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Záhřebská mumie.

Scientists have discovered a mummy wrapped in a mysterious manuscript in Egypt. They decoded part of the text

The mummy of Zagreb.

Photo: SpeedyGonsales/Creative Commons, CC BY 3.0,

When an unidentified ancient language was found on a mummy’s bandages in the 19th century, Egyptologists were baffled. Deciphering it took decades. However, thanks to this, scholars have gained valuable information about its authors: the Etruscans.

Mummy in a mysterious manuscript


In 1868, the Zagreb Museum in Croatia, then part of the Austro-Hungarian Empire, acquired an Egyptian mummy of a woman. Its previous owner stripped it of all the “casings” he had kept to himself. He was an ordinary person, not a member of the royal family or a priest. However, the packaging concealed a fascinating mystery. There was writing on the linen strips, but a German Egyptologist Heinrich Bruegsch Note that these were not Egyptian hieroglyphs. It was a line unknown to him until now.

Two decades later, in 1891, the museum authorities agreed to send these covers to Vienna. They hoped that these mysterious signs could be deciphered. The dressings were examined by an Austrian Egyptologist Jacob Krall, who was finally able to discover the mysterious symbols. The letters were not Coptic, as some believe, but the words of the Etruscans, the words of the culture that prevailed in Italy before the Romans. Whoever wrapped the mummy centuries ago used torn ribbons from the Etruscan linen book.

The discovery was exciting. References to Etruscan cloth books can be found in many classic works, but there are no surviving examples. The dry climate in Egypt, combined with the dryers used to dry the mummy, created an ideal environment for preserving fragile textiles. The mummy covers were not only the first Etruscan cloth text found, but also the longest Etruscan text ever found. It could be the “holy grail” of information about this culture.

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The text is partially decoded

Kral’s identification of the Zagreb Cloth Book, also known as Liber Linteus Zagrabiensis, raised many questions. These packs relate not only to their packaging, but also to the time in which they should have been created. It was also a mystery how this wrapper could have ended up with an Egyptian mummy.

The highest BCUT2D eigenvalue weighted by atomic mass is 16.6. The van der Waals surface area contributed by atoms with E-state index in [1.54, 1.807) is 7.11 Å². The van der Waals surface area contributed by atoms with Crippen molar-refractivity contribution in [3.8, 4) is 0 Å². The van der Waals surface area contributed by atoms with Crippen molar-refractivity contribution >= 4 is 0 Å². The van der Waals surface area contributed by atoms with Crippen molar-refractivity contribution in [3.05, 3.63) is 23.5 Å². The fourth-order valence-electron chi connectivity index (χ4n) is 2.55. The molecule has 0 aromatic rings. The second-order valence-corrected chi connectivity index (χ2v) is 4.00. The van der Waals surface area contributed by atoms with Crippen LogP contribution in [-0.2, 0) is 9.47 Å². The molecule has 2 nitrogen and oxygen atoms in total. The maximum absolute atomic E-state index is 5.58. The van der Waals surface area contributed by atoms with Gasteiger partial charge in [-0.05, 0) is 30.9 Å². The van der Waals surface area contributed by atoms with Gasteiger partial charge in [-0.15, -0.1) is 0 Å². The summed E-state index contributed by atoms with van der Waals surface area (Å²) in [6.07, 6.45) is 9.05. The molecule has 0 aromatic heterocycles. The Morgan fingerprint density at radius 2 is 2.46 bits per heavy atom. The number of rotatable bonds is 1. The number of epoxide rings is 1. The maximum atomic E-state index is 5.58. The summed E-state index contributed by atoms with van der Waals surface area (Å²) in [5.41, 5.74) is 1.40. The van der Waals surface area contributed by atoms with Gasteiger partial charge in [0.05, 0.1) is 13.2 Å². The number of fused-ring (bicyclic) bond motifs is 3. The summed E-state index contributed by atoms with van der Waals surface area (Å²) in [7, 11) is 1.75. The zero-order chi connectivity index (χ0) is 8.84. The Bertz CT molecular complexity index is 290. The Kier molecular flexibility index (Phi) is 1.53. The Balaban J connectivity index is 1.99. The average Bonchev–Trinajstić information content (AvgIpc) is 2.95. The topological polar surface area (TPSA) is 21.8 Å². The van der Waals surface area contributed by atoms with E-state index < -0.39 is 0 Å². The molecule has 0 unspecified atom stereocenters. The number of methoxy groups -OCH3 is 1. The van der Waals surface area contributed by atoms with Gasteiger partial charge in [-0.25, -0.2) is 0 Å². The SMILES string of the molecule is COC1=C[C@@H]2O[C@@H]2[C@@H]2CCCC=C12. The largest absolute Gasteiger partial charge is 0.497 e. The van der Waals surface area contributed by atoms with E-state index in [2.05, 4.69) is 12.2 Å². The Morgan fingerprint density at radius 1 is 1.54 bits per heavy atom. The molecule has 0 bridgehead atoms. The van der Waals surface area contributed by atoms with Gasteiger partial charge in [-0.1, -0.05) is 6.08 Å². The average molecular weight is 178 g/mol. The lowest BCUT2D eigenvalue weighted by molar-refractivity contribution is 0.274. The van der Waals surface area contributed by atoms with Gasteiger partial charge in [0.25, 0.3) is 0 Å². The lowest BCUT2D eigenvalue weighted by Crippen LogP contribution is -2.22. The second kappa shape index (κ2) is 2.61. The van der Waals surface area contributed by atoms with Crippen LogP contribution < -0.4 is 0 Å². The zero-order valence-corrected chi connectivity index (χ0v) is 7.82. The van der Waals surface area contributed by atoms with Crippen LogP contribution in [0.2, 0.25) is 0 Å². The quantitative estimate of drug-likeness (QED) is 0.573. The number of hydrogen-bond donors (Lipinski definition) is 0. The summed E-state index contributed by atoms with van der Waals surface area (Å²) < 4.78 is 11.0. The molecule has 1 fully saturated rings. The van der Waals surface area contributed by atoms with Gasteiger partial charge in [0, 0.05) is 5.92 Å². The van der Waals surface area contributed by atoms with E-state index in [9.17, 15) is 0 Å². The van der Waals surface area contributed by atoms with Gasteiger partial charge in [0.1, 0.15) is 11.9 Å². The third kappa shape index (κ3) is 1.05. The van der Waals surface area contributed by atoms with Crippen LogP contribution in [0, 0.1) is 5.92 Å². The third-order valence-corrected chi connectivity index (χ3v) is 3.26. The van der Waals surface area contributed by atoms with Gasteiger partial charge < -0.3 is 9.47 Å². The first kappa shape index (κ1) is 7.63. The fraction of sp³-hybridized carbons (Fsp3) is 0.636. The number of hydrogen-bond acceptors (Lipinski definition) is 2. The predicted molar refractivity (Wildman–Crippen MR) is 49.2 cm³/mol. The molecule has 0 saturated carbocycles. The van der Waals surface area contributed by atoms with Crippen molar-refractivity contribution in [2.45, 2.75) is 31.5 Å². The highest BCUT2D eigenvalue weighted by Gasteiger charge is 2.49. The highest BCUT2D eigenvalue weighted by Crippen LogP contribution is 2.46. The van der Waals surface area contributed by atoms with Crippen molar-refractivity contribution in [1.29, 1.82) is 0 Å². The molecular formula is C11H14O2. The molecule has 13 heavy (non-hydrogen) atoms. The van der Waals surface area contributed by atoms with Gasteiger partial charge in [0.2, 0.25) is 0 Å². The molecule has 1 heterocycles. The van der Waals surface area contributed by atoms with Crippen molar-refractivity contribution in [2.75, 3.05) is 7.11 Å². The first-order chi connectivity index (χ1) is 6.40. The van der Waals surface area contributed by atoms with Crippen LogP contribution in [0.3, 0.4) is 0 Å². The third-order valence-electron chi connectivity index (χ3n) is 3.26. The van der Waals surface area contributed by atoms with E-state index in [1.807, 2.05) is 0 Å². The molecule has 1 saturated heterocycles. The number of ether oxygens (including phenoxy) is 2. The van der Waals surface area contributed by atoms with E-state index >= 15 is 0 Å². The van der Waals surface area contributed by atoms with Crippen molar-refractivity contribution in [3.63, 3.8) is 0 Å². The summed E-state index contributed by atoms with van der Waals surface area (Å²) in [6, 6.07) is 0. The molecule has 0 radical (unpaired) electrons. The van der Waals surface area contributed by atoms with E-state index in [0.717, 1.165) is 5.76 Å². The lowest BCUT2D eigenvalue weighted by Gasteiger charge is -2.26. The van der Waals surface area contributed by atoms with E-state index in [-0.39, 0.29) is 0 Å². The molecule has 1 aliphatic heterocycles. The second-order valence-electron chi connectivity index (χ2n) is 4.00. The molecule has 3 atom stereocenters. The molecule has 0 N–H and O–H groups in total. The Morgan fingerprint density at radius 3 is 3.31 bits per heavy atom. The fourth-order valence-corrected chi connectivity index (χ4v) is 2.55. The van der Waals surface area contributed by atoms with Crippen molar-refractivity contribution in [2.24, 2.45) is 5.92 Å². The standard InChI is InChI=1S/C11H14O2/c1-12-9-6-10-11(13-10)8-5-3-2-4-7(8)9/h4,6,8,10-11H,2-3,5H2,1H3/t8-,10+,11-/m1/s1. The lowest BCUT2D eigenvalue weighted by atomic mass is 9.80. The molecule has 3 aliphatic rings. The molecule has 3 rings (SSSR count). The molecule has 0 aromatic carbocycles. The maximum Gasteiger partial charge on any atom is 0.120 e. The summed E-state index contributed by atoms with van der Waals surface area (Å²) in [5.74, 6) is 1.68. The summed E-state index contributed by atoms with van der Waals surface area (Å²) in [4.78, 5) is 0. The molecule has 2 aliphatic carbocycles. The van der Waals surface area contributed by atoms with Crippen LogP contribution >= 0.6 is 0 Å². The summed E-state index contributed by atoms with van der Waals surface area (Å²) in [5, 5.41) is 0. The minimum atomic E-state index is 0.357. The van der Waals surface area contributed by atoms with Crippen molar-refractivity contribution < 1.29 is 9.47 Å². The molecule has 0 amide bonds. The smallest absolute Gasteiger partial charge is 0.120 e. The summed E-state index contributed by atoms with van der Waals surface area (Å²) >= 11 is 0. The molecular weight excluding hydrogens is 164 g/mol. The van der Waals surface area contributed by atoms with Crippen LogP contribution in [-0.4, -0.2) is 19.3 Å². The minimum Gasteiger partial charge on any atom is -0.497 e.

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Etruria originated in the 8th century BC, traded with Greek colonists and developed a sophisticated culture of metalworking, painting, and sculpture. Trade brought Etruria goods, Greek gods, and the Euboean Greek alphabet. The Etruscans adapted it and created their own script, which was written from right to left.

The Etruscan language is almost unique among European languages. Almost all are derived from Indo-European languages, but the Etruscan language is an exception: a rare case of a language that preceded the Indo-European influx and also survived it.

The Zagreb Cloth Book was a sheet of about 3 meters long with 12 columns of text before it was torn into bandages. The portion recovered from the binding is believed to correspond to about 1,330 words—about 60 percent of the original text. Prior to the discovery of the Cloth Book, Etruscan scholars could only study the ancient language on the basis of about 10,000 short inscriptions, but Krall’s identification of the Cloth Book language in 1891 greatly increased the number of available texts.

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The Etruscan cloth book was not the only text included on the covers of the mummy. Papyrus was also used with the Egyptian Book of the Dead to wrap the body. This Egyptian work refers to a female character by name Nissi Khones (“The Lady of the House”), which scholars now believe is a woman whose body is mummified. In the late twentieth century, it was established that she lived sometime between the fourth and first centuries BC and died at the age of thirty.